conflicting emotions

Conflicting Emotions and Aphasia

Emotions after a life changing event may pull you in two different directions at the same time. When Kelly Walsh finally leaves the rehabilitation center after her stroke, she is simultaneously joyful and fearful.

She writes about these conflicting feelings in her new book, Love Stroke, a unique memoir told from two points-of-view. Last time we talked about Brad’s feelings about life after a stroke. Today we’ll talk about Kelly’s feelings in this latest installment of our online book club.

conflicting emotions

Loving and Hating the Same Thing

When Kelly pulls up to her house on page 93, she is greeted by an enormous welcome home banner created by a colleague from work. She writes, “My breathing became shallow. The banner was right there on our driveway, where everyone could see it … It was a wonderful, generous gesture. I hated it.”

She often feels conflicted, feeling both gratitude as well as frustration in the same moment. On one hand, it is wonderful to see proof that you are loved and missed. On the other, Kelly doesn’t want to be defined by her stroke, and a banner across the front of her house puts the stroke front and center in everyone’s mind as they walk up her driveway.

Bittersweet Goodbyes

Even leaving the rehabilitation center to go home brings out conflicting emotions. Kelly admits:

I was ready to go home, until it was actually time. The night before my discharge, I lay awake, thinking and worrying. What am I going to do? It’s a different regimen, and I don’t know how I can do it on my own and keep making progress. Going home was a huge and scary step. I was excited and petrified all at once, but there was no turning back now (p. 91).

Kelly recognizes that she’s going to have to jump into the unknown in order to keep moving forward, but that doesn’t stop her heart from pounding the whole ride home with both excitement and anxiety.

Other People have Mixed Feelings, Too

The person with aphasia isn’t the only person concerned with how things will go once they leave the rehabilitation center. Kelly describes her parents as “waiting on the front step, their faces a strange mixture of joy and fearful anticipation” (p. 93).

Kelly also describes wanting to see loved ones she missed while she was in the hospital and also dreading their visits. People want to show that they care and give her support, but Kelly explains, “I was easily overstimulated by people and noise, and as soon as they arrived, I found myself wishing they would leave.” Visits can be both a positive and frustrating experience for everyone in the room.

Do you experience conflicting emotions as you navigate aphasia? Tell us about a time you felt two ways at once.

Join this online book club! Purchase copies of Love Stroke at any online book retailer including Amazon.

Image: The Tire Zoo via Flickr via Creative Commons license



  • Anonymous
    May 9, 2017 at 1:25 pm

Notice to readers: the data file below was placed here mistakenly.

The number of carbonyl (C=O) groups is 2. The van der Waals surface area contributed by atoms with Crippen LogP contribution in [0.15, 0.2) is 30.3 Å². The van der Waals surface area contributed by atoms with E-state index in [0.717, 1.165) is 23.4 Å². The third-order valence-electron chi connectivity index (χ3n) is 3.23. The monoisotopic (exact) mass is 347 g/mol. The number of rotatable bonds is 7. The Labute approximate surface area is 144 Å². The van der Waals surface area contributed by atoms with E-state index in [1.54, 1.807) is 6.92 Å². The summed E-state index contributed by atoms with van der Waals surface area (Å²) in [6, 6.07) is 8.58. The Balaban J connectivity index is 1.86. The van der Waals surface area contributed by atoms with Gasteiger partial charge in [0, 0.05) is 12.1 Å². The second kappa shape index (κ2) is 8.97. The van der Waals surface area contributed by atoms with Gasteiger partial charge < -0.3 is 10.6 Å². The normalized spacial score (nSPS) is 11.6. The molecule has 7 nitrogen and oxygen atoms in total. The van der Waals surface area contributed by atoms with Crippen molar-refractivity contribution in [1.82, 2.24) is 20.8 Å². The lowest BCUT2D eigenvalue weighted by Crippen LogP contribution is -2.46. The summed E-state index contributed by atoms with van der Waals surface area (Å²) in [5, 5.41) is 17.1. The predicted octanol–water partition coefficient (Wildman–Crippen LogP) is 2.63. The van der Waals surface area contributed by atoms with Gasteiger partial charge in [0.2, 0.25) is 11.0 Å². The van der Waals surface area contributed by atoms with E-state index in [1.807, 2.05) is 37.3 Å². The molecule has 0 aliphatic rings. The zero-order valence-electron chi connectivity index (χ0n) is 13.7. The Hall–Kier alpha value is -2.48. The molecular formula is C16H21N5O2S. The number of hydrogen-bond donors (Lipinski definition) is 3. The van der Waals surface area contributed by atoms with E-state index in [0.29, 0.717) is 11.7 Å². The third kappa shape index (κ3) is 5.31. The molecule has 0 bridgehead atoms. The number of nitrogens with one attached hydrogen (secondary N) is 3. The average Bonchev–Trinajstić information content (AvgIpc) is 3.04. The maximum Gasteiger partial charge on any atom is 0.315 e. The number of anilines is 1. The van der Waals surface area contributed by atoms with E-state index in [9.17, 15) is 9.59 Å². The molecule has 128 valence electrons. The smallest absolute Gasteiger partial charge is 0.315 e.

My husband (a retired university professor) had global aphasia–coould not read, write, speak or reliably indicate “yes” or “no.” I continually wondered how he felt inside. He worked so hard in therapy but could not begin to meet the goals set so that therapy ended after 3 1/2 months with a speech therapist three times weekly and additional daily work at home. He was so courageous and almost always patient in his non-verbal behaviors. It must have taken emense self-discipline. I hurt so much for him and wanted so much to communicate effectively with my husband of more than 52 years. My guess is that he had the conflicting feelings indicated here. Friends did not come to visit more than once–their discomfort was obvious. I assume that is why they stayed away. They seemed to have conflicting emotions, too. My husband died 8 months ago peacefully in his sleep. I wish I could have helped him more–now I wish I could help others more. Nancy

  • Anonymous
    May 9, 2017 at 5:43 pm

    My husband was 86 when he had his first stroke which left him with global aphasia and apraxia. He made major progress on understanding and speech and went home from the rehab hospital after four weeks. A month later he had another significant stroke in the same area of the brain. Surprisingly, although his speech was more impaired, his understanding was better. Again, he went home after a month. He has continued to make great progress in speaking, is reading some, and the apraxia is decreasing. Writing is still not there and I have to be careful to not give him choices. That’s too much to handle. I see the conflicting emotions when people visit. He loves to see them, but for only about 30 minutes. He lets me know on a regular basis that he appreciates all I do, but then he can be demanding when he wants something immediately. I know i would be so angry if I were in his situation and we’re blessed that he has dealt with the issues as he has always dealt with life. It happens and you have to accept it and move on. As a teacher and professional musician until the stroke, he asked me to sell his trumpet and give his music to a local music group that works with low-income kids.

  • Guadalupe
    May 22, 2017 at 3:46 am

    Awesome article.

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